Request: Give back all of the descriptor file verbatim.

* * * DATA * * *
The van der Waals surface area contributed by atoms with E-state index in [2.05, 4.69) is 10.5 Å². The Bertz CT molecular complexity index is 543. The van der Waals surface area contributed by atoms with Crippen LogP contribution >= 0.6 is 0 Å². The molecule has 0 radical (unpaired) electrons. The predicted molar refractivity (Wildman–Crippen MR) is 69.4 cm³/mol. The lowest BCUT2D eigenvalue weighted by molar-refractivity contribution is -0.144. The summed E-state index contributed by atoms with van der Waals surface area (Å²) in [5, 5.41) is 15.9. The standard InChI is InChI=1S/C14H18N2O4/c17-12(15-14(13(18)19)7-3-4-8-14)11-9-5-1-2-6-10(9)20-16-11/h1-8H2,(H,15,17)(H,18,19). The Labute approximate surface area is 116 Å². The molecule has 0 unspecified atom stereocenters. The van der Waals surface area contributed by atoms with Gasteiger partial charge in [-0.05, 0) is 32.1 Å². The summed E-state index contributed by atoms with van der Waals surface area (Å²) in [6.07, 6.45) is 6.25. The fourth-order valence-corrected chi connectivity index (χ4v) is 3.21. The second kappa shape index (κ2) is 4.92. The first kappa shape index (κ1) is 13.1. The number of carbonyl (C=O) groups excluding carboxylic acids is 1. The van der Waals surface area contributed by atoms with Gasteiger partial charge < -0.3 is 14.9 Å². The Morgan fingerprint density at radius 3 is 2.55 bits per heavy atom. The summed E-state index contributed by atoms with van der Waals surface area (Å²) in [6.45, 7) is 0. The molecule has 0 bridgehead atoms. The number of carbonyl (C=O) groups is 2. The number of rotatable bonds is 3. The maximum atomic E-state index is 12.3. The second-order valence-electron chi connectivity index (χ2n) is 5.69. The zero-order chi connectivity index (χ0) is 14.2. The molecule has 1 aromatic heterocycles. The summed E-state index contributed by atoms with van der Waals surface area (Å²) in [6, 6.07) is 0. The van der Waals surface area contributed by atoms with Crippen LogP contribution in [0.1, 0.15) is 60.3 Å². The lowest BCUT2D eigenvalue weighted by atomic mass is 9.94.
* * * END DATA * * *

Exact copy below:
The van der Waals surface area contributed by atoms with E-state index in [2.05, 4.69) is 10.5 Å². The Bertz CT molecular complexity index is 543. The van der Waals surface area contributed by atoms with Crippen LogP contribution >= 0.6 is 0 Å². The molecule has 0 radical (unpaired) electrons. The predicted molar refractivity (Wildman–Crippen MR) is 69.4 cm³/mol. The lowest BCUT2D eigenvalue weighted by molar-refractivity contribution is -0.144. The summed E-state index contributed by atoms with van der Waals surface area (Å²) in [5, 5.41) is 15.9. The standard InChI is InChI=1S/C14H18N2O4/c17-12(15-14(13(18)19)7-3-4-8-14)11-9-5-1-2-6-10(9)20-16-11/h1-8H2,(H,15,17)(H,18,19). The Labute approximate surface area is 116 Å². The molecule has 0 unspecified atom stereocenters. The van der Waals surface area contributed by atoms with Gasteiger partial charge in [-0.05, 0) is 32.1 Å². The summed E-state index contributed by atoms with van der Waals surface area (Å²) in [6.07, 6.45) is 6.25. The fourth-order valence-corrected chi connectivity index (χ4v) is 3.21. The second kappa shape index (κ2) is 4.92. The first kappa shape index (κ1) is 13.1. The number of carbonyl (C=O) groups excluding carboxylic acids is 1. The van der Waals surface area contributed by atoms with Gasteiger partial charge < -0.3 is 14.9 Å². The Morgan fingerprint density at radius 3 is 2.55 bits per heavy atom. The summed E-state index contributed by atoms with van der Waals surface area (Å²) in [6.45, 7) is 0. The molecule has 0 bridgehead atoms. The number of carbonyl (C=O) groups is 2. The number of rotatable bonds is 3. The maximum atomic E-state index is 12.3. The second-order valence-electron chi connectivity index (χ2n) is 5.69. The zero-order chi connectivity index (χ0) is 14.2. The molecule has 1 aromatic heterocycles. The summed E-state index contributed by atoms with van der Waals surface area (Å²) in [6, 6.07) is 0. The van der Waals surface area contributed by atoms with Crippen LogP contribution in [0.1, 0.15) is 60.3 Å². The lowest BCUT2D eigenvalue weighted by atomic mass is 9.94.